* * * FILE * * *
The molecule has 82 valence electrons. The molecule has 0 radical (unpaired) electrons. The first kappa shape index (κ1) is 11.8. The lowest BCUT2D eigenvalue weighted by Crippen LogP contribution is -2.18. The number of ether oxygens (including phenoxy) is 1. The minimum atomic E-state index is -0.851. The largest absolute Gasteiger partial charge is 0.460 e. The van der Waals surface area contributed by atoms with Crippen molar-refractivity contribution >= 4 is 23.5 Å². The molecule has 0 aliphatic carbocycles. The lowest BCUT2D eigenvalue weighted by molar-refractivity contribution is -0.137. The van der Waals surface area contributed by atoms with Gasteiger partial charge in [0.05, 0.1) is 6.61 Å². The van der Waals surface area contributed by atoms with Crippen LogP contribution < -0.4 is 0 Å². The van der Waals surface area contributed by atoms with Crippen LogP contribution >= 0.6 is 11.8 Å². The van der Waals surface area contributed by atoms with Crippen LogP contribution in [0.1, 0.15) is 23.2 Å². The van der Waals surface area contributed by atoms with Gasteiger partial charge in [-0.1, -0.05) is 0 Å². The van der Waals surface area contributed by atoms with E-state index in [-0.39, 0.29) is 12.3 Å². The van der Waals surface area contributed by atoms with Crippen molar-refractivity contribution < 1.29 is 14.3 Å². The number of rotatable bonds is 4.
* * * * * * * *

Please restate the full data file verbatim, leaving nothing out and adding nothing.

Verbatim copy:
The molecule has 82 valence electrons. The molecule has 0 radical (unpaired) electrons. The first kappa shape index (κ1) is 11.8. The lowest BCUT2D eigenvalue weighted by Crippen LogP contribution is -2.18. The number of ether oxygens (including phenoxy) is 1. The minimum atomic E-state index is -0.851. The largest absolute Gasteiger partial charge is 0.460 e. The van der Waals surface area contributed by atoms with Crippen molar-refractivity contribution >= 4 is 23.5 Å². The molecule has 0 aliphatic carbocycles. The lowest BCUT2D eigenvalue weighted by molar-refractivity contribution is -0.137. The van der Waals surface area contributed by atoms with Gasteiger partial charge in [0.05, 0.1) is 6.61 Å². The van der Waals surface area contributed by atoms with Crippen LogP contribution < -0.4 is 0 Å². The van der Waals surface area contributed by atoms with Crippen LogP contribution >= 0.6 is 11.8 Å². The van der Waals surface area contributed by atoms with Crippen LogP contribution in [0.1, 0.15) is 23.2 Å². The van der Waals surface area contributed by atoms with Gasteiger partial charge in [-0.1, -0.05) is 0 Å². The van der Waals surface area contributed by atoms with E-state index in [-0.39, 0.29) is 12.3 Å². The van der Waals surface area contributed by atoms with Crippen molar-refractivity contribution < 1.29 is 14.3 Å². The number of rotatable bonds is 4.